~Basic Betta Care~
Feeding your Betta:

You should feed your betta once daily, twice if desired. Bettas are carnivorous fish, which means they are meat eaters. Bettas do not live off plant roots. Feed your betta one of the following foods. I have 'd my preferred foods.

HBH Betta Bites
Tetra Bettamin
Hikari Betta Bio-Gold
Freeze Dried Bloodworms
Wardley Betta Food
Freeze Dried Brine Shrimp
AquaCulture Bettas
Live black worms
Live Mosquito Larvae
Frozen Bloodworms
Frozen Brine Shrimp

There are many other foods that you can feed your betta, these are just examples to give you an idea. More on Your new Betta . . .

Cleaning your Betta:

  Your betta's water should be cleaned on a very regular basis. Bettas produce waste which turns into a harmful element called ammonia. Ammonia is very stressful to bettas and can cause severe health problems if the betta is left in continued exposure. How often you need to change your betta depends on the size of his bowl. A half gallon should be cleaned twice per week. Ammonia will begin to build up in about 1-2 days in a half gallon, so change them often. A 1 gallon bowl should be changed weekly, a 2 gallon every 2 weeks and so on. In a 2 gallon or larger you can place a small corner filter and allow the tank to cycle.

  To clean your betta, keep a jug or two of water set out at least overnight prior to cleaning. If this water is from your tap, make sure and treat it with a dechlorinating product such as Prime, Novaqua/Amquel, Stress Coat or AquaSafe. This removes harmful chemicals from the water such as chlorines and chloramines. Leaving the water sit overnight will ensure that the new water is the same temperature as the old. If you buy bottled water, be sure to buy Spring water and not Distilled water. Distilled water lacks all the minerals and elements essential to a bettas health. 

  Fill a clean cup with your betta's water from his bowl. Gently net him out, I prefer SoftNet brand nets or brine shrimp nets. Make sure the net is already wet, a dry, hard net has to be painful. Place him in the cup of water to stay while you clean his bowl. Remove any fake plants and set aside. If you have live plants, also place them in a cup of water from the bowl. Rinse the betta's bowl thoroughly with hot water. Rinse the gravel thoroughly removing all waste. Do a final rinse with cool water and then fill the bowl with your water from the jug(s). Once filled, rinse your fake plants under hot water, then cool and place back in the tank. If you have real plants, gently rinse them in the cup of water they are sitting in and replace them in the bowl. Once the water has settled, usually just a minute or two, you can pour your betta into the net and gently place him back in his bowl. More on Your new Betta . . .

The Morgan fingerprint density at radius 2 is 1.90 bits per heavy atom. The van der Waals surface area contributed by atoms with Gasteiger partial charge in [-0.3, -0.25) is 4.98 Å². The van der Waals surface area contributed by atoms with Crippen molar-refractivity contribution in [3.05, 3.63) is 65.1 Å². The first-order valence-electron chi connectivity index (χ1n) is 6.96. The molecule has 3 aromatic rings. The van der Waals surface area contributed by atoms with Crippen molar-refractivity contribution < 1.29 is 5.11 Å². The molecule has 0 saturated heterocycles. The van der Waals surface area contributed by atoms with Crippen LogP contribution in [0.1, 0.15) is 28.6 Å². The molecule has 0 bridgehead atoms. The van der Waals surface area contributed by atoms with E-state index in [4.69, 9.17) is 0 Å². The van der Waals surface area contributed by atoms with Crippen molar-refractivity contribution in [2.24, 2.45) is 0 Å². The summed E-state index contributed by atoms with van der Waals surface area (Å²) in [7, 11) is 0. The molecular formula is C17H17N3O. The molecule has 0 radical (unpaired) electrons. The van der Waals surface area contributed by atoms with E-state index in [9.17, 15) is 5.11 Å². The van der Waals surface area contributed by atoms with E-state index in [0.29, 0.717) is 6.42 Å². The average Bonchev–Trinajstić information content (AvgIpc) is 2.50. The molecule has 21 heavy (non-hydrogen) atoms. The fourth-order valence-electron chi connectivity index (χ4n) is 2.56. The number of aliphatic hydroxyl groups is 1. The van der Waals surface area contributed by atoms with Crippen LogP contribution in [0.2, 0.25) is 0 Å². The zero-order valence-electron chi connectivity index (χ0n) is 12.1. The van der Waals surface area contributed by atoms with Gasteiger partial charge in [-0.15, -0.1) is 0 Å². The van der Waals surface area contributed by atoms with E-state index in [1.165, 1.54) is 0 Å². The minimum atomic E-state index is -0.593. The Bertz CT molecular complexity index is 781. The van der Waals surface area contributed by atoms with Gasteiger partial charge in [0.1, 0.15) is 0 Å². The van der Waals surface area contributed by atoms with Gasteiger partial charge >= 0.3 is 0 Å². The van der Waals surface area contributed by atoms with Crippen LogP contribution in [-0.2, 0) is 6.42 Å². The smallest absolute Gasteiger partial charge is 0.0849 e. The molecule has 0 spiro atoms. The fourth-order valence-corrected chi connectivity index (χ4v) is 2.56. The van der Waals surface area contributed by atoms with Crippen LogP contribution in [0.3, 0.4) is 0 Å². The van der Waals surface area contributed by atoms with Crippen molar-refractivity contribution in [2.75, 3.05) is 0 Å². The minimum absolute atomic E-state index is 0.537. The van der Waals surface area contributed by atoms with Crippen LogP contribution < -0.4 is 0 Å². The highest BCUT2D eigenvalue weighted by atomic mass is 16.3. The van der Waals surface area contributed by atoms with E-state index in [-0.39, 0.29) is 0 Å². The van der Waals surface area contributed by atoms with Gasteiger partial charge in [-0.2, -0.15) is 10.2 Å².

Your Betta's home:

  Your betta's home should be at least a half gallon, in my opinion. Many people keep their bettas in small Betta Hex containers and those are fine as long as they are cleaned daily or at LEAST every other day. I prefer 2 gallon hex tanks for my pet bettas. Bettas also enjoy plants, I would suggest either fake silk plants or some low maintenance live ones. Java Moss is a good choice. You can also find dry plant bulbs at Wal-Mart and pet stores, sometimes appropriately called Betta Bulbs.

  The temperature for your betta should be about 76F. Small bowls are nearly impossible to heat so I would suggest keeping them in a warm place in the house. I keep mine on my mantle above my fireplace (fireplace isn't used or I might cook them!). More on Your new Betta . . .

Betta Habits

A happy & healthy betta will be active, colorful and have a strong appetite. You might also find bubbles at top of the water, this is his bubble nest and an excellent sign that your betta is in great health. More on betta habits. . . 

For other questions not covered here, please visit our Care FAQ.

 

 

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